In my Financial Institutions and Products course on the MFin, I give a brief introduction to national accounts and a way of thinking about macroeconomics that is relatively simple but allows us to explain a lot. It draws on the definitions of current and capital account spending and on the identity that sectoral financial balances (net acquisition of financial assets) must sum to zero. An accounting framework doesn’t give you any predictions or analysis until you add a theory of behaviour such as why households save. But without having to construct complex equations the framework allows us to understand the macro situation in individual countries and at the international level (including the Eurozone).
This is not a framework found in most macro textbooks, though it is quite consistent with the way that the IMF looks at the world. The best source for further information is the writing of Martin Wolf, both in his Financial Times columns (twice a week) and in his book “Fixing Global Finance“, published in 2008. This is an excellent analysis of how to think about the global financial imbalances that underpin the world economic difficulties and how to possibly fix them (though I think he has become more pessimistic since he wrote the book).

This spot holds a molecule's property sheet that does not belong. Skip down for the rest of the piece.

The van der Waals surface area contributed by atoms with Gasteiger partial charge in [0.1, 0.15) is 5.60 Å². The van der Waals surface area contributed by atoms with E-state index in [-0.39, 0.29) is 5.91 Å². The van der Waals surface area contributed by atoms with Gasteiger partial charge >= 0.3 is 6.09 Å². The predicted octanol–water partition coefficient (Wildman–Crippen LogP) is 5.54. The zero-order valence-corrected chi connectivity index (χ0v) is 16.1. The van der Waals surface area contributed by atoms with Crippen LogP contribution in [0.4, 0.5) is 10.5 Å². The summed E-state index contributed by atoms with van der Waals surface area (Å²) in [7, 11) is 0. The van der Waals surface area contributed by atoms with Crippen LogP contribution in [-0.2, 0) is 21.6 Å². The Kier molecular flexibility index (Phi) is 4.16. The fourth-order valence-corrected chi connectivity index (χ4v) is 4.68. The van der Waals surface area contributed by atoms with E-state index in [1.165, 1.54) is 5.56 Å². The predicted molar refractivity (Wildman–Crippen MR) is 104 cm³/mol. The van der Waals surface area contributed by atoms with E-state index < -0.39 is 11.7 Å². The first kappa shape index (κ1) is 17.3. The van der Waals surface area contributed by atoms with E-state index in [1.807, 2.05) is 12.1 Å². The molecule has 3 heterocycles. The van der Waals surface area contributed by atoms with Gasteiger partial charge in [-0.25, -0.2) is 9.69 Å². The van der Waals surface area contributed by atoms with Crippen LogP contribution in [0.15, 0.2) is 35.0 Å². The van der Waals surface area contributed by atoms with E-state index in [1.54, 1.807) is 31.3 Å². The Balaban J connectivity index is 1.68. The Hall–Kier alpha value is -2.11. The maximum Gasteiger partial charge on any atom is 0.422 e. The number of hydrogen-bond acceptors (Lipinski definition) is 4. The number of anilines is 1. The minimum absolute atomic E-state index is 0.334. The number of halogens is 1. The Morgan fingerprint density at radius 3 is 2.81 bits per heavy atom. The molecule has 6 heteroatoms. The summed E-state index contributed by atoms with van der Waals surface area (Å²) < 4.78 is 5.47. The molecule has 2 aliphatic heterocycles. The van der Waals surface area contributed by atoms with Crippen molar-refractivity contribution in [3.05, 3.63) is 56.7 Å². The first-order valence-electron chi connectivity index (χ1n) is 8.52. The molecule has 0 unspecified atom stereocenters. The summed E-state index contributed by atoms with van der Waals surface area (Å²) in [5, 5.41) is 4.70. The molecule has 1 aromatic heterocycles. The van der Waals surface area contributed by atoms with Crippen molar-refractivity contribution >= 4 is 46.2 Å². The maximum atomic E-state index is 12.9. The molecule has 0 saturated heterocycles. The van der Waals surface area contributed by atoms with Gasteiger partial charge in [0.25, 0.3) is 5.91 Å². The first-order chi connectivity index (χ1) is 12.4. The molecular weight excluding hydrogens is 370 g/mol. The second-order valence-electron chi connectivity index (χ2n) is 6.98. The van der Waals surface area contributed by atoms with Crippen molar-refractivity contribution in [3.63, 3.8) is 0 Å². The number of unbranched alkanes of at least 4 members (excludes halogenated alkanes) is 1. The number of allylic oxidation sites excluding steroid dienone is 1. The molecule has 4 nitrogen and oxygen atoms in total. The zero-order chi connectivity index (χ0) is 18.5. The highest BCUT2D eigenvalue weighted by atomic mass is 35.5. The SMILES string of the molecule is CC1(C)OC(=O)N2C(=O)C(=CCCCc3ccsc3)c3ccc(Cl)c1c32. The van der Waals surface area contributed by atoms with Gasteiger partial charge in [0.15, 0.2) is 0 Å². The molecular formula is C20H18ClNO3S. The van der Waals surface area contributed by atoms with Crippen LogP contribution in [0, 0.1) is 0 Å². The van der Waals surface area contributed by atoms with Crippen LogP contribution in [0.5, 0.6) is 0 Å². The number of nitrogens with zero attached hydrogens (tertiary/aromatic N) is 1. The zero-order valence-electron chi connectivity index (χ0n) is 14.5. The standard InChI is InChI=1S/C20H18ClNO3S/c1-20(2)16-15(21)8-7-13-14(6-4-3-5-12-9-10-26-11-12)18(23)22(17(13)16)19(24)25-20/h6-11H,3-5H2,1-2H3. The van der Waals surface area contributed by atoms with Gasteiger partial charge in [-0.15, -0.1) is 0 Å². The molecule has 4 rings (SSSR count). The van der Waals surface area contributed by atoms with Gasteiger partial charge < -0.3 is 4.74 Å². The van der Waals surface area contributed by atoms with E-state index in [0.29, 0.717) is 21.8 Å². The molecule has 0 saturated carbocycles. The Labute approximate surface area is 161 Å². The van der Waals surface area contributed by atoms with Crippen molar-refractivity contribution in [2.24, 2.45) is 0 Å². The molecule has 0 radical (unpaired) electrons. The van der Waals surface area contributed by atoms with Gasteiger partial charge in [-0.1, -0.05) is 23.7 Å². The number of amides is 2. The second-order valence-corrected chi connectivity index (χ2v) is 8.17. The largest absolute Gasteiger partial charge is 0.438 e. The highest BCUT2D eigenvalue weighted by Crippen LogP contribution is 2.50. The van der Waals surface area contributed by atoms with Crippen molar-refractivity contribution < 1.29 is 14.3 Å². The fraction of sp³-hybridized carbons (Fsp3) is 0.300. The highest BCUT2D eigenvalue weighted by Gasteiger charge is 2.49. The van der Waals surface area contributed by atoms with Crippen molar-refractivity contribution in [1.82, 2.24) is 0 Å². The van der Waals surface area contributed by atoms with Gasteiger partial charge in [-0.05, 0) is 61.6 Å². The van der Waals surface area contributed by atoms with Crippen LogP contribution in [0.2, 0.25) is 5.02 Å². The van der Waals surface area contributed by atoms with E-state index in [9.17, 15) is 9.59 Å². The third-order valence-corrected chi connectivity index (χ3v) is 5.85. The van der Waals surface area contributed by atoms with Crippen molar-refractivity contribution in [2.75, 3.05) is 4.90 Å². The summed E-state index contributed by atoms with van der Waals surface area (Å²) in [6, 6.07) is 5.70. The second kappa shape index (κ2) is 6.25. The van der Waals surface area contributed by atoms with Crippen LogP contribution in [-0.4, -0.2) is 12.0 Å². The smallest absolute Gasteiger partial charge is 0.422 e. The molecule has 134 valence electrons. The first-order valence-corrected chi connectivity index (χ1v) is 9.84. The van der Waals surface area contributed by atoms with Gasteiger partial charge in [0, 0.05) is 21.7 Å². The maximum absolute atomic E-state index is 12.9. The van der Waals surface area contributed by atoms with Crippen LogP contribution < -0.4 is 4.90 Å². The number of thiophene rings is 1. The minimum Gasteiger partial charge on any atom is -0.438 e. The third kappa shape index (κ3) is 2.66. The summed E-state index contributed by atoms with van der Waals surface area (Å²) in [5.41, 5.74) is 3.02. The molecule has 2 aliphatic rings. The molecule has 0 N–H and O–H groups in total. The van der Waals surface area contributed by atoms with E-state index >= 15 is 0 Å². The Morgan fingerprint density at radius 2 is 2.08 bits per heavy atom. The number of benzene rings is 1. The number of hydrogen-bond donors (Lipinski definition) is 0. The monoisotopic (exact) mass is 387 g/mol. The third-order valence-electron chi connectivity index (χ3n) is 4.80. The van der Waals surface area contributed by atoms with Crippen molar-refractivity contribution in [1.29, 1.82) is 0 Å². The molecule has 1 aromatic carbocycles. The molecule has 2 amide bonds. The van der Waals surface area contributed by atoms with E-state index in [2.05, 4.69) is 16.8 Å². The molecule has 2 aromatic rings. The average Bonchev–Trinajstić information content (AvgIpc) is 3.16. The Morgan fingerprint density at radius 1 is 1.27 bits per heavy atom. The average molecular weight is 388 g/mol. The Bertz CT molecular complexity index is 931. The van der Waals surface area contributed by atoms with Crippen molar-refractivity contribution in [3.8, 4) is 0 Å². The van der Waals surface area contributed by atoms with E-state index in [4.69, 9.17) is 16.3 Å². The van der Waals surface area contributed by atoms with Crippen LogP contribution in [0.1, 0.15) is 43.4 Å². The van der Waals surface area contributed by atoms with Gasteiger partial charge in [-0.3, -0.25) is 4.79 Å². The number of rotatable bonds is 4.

The framework that Martin uses is based on work done by various people including the late Professor Wynne Godley, of Cambridge University, whom I was lucky enough to know somewhat. Wynne was a very interesting man (originally a professional oboe player) and tried to influence modern macroeconomics away from the highly mathematical equations that often contained very little economic content and omitted any serious consideration of the financial system. In this he was not successful but his analysis of the imbalances in the US and UK economies meant he was more often correct in his predictions than the more orthodox economists. Martin Wolf shows almost every week how this framework is so valuable for understanding the world economy.